Back to work, back on the bike. I guess if I'm well enough to bike in that means I'm well enough to work. Or maybe it's the other way around. In either case, it's Friday and its warmer and swarms of other cyclists were out, taking advantage of a mild, bright winter day. Two years ago, I took all of winter off from bike commuting and I'm not sure that this broad brush approach was the best idea. It's easy to shelve the bike (if you have big shelves) at Thanksgiving and not take it out again until March, but then you miss days like this.
There's a particular kind of thwack that a phone makes as it falls face down onto the pavement from my jacket pocket. Sort of like the sound of a slap to the face. Good thing my screen was already broken. It didn't appear to be much more broken when I picked it up and, thankfully, it landed in a bike lane and not a few feet over. You know, with the oncoming steamrollers and marching bands and such approaching. Another advantage for bike lanes. It's never a good idea to keep anything in your jacket pocket, especially phones or keys or eggs, if you happen to transport lone eggs by bicycle. I guess I just got lazy and forgot this. Once in Denver, I wiped out on a pile of leaves and my keys fell out of my pocket. I realized this when I got to work and went to lock up my bike. They were still there when I went back. For anyone familiar with Denver, this happened at Colfax and Broadway, so you can understand how happy I was. (Colfax and Broadway has unsavory characters)
I was meeting top Washingtonian bicycle blogger MG at Swing's Coffee for another button exchange. (She ordered before 12/31 so it's legit). I took E Street or whatever sidewalks and paths mirror the long-closed street in front of the White House. There's no clear path there for cyclists and I found myself riding maybe wrongly down the one way street (?) after the path sort of ended. Maybe the street was actually the Ellipse, which is actually a parking lot. The redesign should make it better, assuming that funds are ever made available, though I don't necessarily think "pedestrian promenade" makes for the best bicycling route, but if it's wide enough, it'll do. And there's a bicyclist in some of the winner's renderings, maybe even on a Brompton.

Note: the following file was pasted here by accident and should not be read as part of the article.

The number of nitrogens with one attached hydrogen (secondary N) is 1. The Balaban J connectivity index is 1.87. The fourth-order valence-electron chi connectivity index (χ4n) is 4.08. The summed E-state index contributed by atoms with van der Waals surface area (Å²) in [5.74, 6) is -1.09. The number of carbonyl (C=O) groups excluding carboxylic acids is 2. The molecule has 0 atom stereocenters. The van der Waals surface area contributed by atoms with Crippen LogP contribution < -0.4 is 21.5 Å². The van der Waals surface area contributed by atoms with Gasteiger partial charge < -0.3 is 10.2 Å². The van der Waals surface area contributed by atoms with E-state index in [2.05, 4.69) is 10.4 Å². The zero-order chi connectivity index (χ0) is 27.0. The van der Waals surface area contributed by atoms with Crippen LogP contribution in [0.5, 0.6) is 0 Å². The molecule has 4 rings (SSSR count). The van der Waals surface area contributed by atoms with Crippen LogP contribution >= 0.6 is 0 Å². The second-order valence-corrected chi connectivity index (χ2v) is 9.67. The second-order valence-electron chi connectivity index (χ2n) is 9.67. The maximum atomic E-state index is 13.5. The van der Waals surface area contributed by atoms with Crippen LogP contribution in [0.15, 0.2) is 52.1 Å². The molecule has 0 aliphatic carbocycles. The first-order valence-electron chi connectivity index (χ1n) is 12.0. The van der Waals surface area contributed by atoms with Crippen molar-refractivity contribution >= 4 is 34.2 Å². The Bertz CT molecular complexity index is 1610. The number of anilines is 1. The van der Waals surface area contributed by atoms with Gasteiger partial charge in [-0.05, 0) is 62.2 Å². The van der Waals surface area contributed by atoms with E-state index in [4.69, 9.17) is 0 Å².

The hand-off went smoothly. No pictures this time. I really like the idea of a bicycle commuter morning coffee club. It seems so civilized.
Swing's is on 17th, so I rode that past Farragut and then decided that I would take Connecticut up to Dupont. Normally, I avoid streets like Connecticut, even on weekends when they're less trafficked. I've never taken it during a morning commute either, but it was perfectly fine. It's about 19 lanes wide (approx.) and the right lane was empty except for an occasional delivery van. At one point, I noticed a guy riding right off my rear wheel, but I don't know where he went. Maybe I dropped him when I unleashed a super burst of super speed, but this is highly unlikely since I am incapable of actually doing that. In trafficky roads, I tend to think it's a pretty good idea for bicyclists to stay pretty close together in the way that ducklings might. On open roads, the same kind of wheelsucking is a bit less desirable.
Don't bike in Dupont Circle. I mean the traffic circle, not the neighborhood. It's not fun, even when it's not busy. It might be slightly better than Washington Circle though that's doubtful. Not as good as Columbus Circle. Thomas Circle is better. Logan Circle is better. Here's an idea for someone: best and worst circles in DC for bicycling. General advice for a circle: do what you need to do to be safe. No place to be hesitant.
It was Massachusetts from Dupont to work and that was more or less fine. (Connecticut and Mass today- maybe there could be a 6 state "New England" ride in the spirit of the 50 states ride but without so much effort and with a bowl of clam chowder at the end? If not for Maine Ave, you could do it faster than you could eat the chowder) In fact, it went better than it had the previous couple of days, so I'm pretty happy about that. The last thing I want is continued arduousness.